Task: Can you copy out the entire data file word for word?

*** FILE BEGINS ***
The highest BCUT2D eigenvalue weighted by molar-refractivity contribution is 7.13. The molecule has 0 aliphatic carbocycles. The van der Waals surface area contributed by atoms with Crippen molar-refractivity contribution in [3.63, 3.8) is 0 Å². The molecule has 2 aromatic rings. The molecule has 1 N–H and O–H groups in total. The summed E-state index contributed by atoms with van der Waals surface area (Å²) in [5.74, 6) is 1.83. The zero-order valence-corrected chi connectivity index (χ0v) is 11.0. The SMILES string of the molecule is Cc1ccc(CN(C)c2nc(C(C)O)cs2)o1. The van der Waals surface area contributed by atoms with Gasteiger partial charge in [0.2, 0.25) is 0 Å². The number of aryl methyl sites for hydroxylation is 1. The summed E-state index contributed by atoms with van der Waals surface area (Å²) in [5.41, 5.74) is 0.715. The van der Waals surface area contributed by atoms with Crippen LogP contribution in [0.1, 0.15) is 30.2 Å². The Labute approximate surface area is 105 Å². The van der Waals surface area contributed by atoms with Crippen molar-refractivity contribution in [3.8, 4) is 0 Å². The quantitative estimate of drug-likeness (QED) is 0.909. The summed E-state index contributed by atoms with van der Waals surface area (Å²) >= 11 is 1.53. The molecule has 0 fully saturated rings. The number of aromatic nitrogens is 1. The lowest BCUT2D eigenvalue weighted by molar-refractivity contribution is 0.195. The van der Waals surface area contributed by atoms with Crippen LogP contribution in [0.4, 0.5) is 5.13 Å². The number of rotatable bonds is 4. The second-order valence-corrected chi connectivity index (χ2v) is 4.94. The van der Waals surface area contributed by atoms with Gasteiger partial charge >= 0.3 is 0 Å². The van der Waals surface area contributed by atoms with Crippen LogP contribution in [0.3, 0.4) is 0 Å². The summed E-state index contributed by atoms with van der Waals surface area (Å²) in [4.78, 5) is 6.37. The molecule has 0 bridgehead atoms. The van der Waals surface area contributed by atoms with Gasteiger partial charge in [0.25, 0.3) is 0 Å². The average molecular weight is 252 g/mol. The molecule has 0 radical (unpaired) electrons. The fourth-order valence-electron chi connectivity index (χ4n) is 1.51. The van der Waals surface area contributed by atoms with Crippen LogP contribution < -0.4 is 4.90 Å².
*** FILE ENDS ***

The highest BCUT2D eigenvalue weighted by molar-refractivity contribution is 7.13. The molecule has 0 aliphatic carbocycles. The van der Waals surface area contributed by atoms with Crippen molar-refractivity contribution in [3.63, 3.8) is 0 Å². The molecule has 2 aromatic rings. The molecule has 1 N–H and O–H groups in total. The summed E-state index contributed by atoms with van der Waals surface area (Å²) in [5.74, 6) is 1.83. The zero-order valence-corrected chi connectivity index (χ0v) is 11.0. The SMILES string of the molecule is Cc1ccc(CN(C)c2nc(C(C)O)cs2)o1. The van der Waals surface area contributed by atoms with Gasteiger partial charge in [0.2, 0.25) is 0 Å². The number of aryl methyl sites for hydroxylation is 1. The summed E-state index contributed by atoms with van der Waals surface area (Å²) in [5.41, 5.74) is 0.715. The van der Waals surface area contributed by atoms with Crippen LogP contribution in [0.1, 0.15) is 30.2 Å². The Labute approximate surface area is 105 Å². The van der Waals surface area contributed by atoms with Crippen molar-refractivity contribution in [3.8, 4) is 0 Å². The quantitative estimate of drug-likeness (QED) is 0.909. The summed E-state index contributed by atoms with van der Waals surface area (Å²) >= 11 is 1.53. The molecule has 0 fully saturated rings. The number of aromatic nitrogens is 1. The lowest BCUT2D eigenvalue weighted by molar-refractivity contribution is 0.195. The van der Waals surface area contributed by atoms with Crippen LogP contribution in [0.4, 0.5) is 5.13 Å². The number of rotatable bonds is 4. The second-order valence-corrected chi connectivity index (χ2v) is 4.94. The van der Waals surface area contributed by atoms with Gasteiger partial charge >= 0.3 is 0 Å². The van der Waals surface area contributed by atoms with Crippen LogP contribution in [0.3, 0.4) is 0 Å². The summed E-state index contributed by atoms with van der Waals surface area (Å²) in [4.78, 5) is 6.37. The molecule has 0 bridgehead atoms. The van der Waals surface area contributed by atoms with Gasteiger partial charge in [0.25, 0.3) is 0 Å². The average molecular weight is 252 g/mol. The molecule has 0 radical (unpaired) electrons. The fourth-order valence-electron chi connectivity index (χ4n) is 1.51. The van der Waals surface area contributed by atoms with Crippen LogP contribution < -0.4 is 4.90 Å².